The SVA Bio Art Lab, featured on the front page of the Wall Street Journal
Instead of Computer Code, ‘Plant Hackers’ Tinker With Genetics
Do-it-yourself bioengineers tinker with genetic code; blue roses
By Bradley Hope
Jan. 19, 2016
After his parents go to bed, Sebastian Cocioba usually retires to the third bedroom of the family apartment, where he has built a laboratory.
There, amid the whir of climate-controlling fans and equipment harvested from eBay, he is working on what he hopes will one day become a lucrative career. Mr. Cocioba, 25 years old, is a plant hacker.
“I want to make flowers no one has ever seen,” he says, wearing shorts and a T-shirt on a recent day at his home in Queens, N.Y. “What would happen if you combined features of a pine tree with an eggplant?” He also wants to turn a rose blue.
Born into an earlier generation, Mr. Cocioba might have spent hours writing computer programs. Instead he is at the vanguard of a millennial niche: do-it-yourself bioengineering. In place of a keyboard, he has a homemade “gene gun” that fires genetic material into plants on a blast of tiny tungsten particles.
A growing coterie of plant hackers and synthetic biology startups have their sights set on creating some bizarre and wondrous creations: glowing plants, fragrant moss and flowers that change colors when you pour beer into the soil.
Such plants have long been possible, but the research and experimentation was time-consuming and expensive. The first glowing plants were invented by scientists trying to better understand genetics.
Antony Evans, 35, chief executive of Taxa, a Silicon Valley company launched last year as a platform for would-be plant designers, says such creations are part of a broader movement.
ENLARGE Photo: Bradley Hope/The Wall Street Journal
“I can see a future where genetic engineering becomes acceptable and commonplace, where some teenagers have ideas for plants and make them the same way kids make mobile apps today,” he said.
For plant hackers, no prize is bigger or more sought-after than the “true” blue rose.
“It’s a bit of a unicorn,” said Keira Havens, co-founder of Revolution Bioengineering in Fort Collins, Colo., a startup working with scientists on plant bioengineering projects. “It is elusive.”
Blue roses are available from some florists, but they aren’t “true” in the eyes of biologists because they are simply dyed. The mythical flower, which doesn’t exist in nature, has been pursued for centuries, with dubious claims as far back as the 12th century.
It is referred to in Chinese and Middle Eastern folk tales, as well as a Rudyard Kipling poem (“Half the world I wandered through/Seeking where such flowers grew/Half the world unto my quest/Answered me with laugh and jest.”)
In 1840, the horticulture societies of the U.K. and Belgium offered a 500,000 franc reward for a true blue rose, but no prize was awarded.
It is also thought to be the Holy Grail in the annual $10 billion cut-flower industry, where new and novel plants can earn big profits.
The closest anyone has come to creating a true blue rose is a Japanese whisky consortium, Suntory Holdings Ltd.
Suntory teamed up with Florigene, an Australian genetic engineering firm focusing on plants. The company, now known as Suntory Flowers Ltd., created the first purple carnations, sold across the world under names such as Moonshade and Moonvista.
In 2004, the firm announced it had finally cracked the code of the blue rose. But it turned out to only include blue pigments—a significant scientific achievement. To the human eye, it is lavender in color. The rose, called “Applause,” is only available in Japan, for $25 each. The company is continuing to try to make a bluer rose.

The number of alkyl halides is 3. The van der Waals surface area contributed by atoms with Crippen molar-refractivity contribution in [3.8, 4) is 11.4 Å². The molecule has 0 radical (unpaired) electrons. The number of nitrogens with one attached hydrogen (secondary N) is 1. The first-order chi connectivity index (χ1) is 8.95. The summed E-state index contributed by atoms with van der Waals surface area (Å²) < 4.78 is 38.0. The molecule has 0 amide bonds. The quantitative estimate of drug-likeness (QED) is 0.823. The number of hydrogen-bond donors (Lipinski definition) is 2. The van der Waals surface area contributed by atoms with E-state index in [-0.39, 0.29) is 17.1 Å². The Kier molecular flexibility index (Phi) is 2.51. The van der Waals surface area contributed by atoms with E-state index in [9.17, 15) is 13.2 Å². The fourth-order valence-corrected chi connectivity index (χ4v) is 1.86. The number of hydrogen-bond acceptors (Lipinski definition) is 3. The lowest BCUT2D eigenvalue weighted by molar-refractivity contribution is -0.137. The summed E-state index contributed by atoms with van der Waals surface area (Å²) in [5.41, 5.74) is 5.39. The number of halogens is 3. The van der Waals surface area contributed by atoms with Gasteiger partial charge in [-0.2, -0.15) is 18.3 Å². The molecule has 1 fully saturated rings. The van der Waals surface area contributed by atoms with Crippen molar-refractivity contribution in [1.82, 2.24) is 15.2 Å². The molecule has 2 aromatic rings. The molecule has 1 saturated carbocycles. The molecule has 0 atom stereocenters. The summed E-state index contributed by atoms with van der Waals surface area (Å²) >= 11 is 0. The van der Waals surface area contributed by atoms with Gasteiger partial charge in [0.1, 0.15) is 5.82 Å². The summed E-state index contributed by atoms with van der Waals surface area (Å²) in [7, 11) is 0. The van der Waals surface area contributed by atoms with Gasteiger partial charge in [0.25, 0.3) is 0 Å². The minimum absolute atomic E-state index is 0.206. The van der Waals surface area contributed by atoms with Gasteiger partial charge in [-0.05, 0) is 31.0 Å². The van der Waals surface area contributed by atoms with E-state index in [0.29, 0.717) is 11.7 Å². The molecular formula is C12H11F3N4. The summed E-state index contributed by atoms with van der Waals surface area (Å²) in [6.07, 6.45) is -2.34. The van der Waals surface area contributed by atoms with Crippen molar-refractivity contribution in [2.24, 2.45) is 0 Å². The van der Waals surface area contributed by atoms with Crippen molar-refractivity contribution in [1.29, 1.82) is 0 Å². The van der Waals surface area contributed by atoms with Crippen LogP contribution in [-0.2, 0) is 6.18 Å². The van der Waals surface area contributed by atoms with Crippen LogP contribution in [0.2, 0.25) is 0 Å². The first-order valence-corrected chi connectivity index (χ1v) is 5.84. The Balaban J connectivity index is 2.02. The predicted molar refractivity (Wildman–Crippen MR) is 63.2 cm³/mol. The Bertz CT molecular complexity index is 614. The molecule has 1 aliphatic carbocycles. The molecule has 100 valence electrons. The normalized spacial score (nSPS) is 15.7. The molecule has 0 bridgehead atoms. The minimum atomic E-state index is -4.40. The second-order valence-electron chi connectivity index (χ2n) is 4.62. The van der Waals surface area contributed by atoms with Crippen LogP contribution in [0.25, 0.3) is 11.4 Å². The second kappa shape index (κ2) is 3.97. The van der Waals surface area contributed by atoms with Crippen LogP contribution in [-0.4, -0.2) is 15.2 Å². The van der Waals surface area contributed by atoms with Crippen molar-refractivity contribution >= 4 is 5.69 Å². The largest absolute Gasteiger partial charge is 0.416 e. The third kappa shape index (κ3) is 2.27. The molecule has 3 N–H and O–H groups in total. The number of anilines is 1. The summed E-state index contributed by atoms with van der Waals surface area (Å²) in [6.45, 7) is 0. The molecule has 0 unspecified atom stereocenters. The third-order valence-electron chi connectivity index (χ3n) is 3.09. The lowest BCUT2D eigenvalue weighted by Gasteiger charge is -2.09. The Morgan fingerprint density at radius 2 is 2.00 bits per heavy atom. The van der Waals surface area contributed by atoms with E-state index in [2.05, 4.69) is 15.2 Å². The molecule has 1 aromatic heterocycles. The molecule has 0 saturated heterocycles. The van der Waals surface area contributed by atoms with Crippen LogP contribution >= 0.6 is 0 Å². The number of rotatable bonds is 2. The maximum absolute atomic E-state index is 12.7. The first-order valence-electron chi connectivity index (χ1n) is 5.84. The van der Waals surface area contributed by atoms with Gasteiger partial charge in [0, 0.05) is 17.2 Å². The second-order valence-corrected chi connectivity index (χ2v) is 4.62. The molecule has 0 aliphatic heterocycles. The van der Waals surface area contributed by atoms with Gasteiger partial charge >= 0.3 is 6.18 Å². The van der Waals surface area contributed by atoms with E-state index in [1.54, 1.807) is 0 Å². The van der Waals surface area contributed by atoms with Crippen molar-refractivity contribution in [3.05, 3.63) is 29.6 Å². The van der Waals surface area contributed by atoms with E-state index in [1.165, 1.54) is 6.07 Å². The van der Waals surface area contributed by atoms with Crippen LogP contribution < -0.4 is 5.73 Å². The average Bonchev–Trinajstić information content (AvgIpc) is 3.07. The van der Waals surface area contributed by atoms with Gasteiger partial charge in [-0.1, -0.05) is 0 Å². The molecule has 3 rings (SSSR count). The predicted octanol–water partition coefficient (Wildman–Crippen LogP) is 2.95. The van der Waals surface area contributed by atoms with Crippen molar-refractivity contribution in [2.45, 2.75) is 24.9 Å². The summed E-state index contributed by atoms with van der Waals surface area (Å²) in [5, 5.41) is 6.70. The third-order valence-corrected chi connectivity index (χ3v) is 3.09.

One of the biggest challenges is lowering the acidity of the plant so that the blue color can become more visible.
Mr. Cocioba is researching blue plants along with Suzanne Anker, an artist who uses biological material in her work and is the director of the Bio Art Lab at the School of Visual Arts in Manhattan.
By day, Mr. Cocioba is a scientific consultant in the lab. In between student sessions, he has been experimenting with turning tobacco plants blue, using the DNA from a type of blue coral.
He is almost entirely self-taught. He studied biology at Stony Brook University, but dropped out. For several years, he cloned orchids—a process of growing new plants from pieces of other plants—to sell to local florists. Slowly he built up his lab and began to better understand the delicate process of altering plant DNA, mostly through reading online and discussing projects with other would-be plant hackers.
“It’s about democratizing science,” he says.
Another major target for biohackers are plants that glow using DNA from bioluminescent jellyfish or fireflies. The first such plants available to consumers produce only a very modest glow.
The “Starlight Avatar,” available for about $35 from Bioglow Inc., is a ghostly plant sent to buyers in a closed plastic container. Its glow can only be detected if taken into a pitch dark room for enough time for retinas to adjust to its faint emissions. It can’t be exposed to the air or sunlight without the risk of dying.
Alexander Krichevsky, 40, the research director of the company in St. Louis, said he is working on brighter, more-resilient plants. He says his main clients now are “people between 20 and 30 years old, usually with computer professions,” or major fans of the science-fiction film “Avatar,” which featured glowing plants in its fictional world of Pandora.
Mr. Evans, of Taxa, is also the founder of a company that raised $484,000 on the crowdfunding website Kickstarter for its glowing plant in 2013, but hasn’t delivered yet. He said delivery of glowing plant seeds to backers will start this year.
Next in production is a new kind of moss that smells like patchouli that could be a replacement for air fresheners one day.
After that, he too will make a go at the blue rose, he says.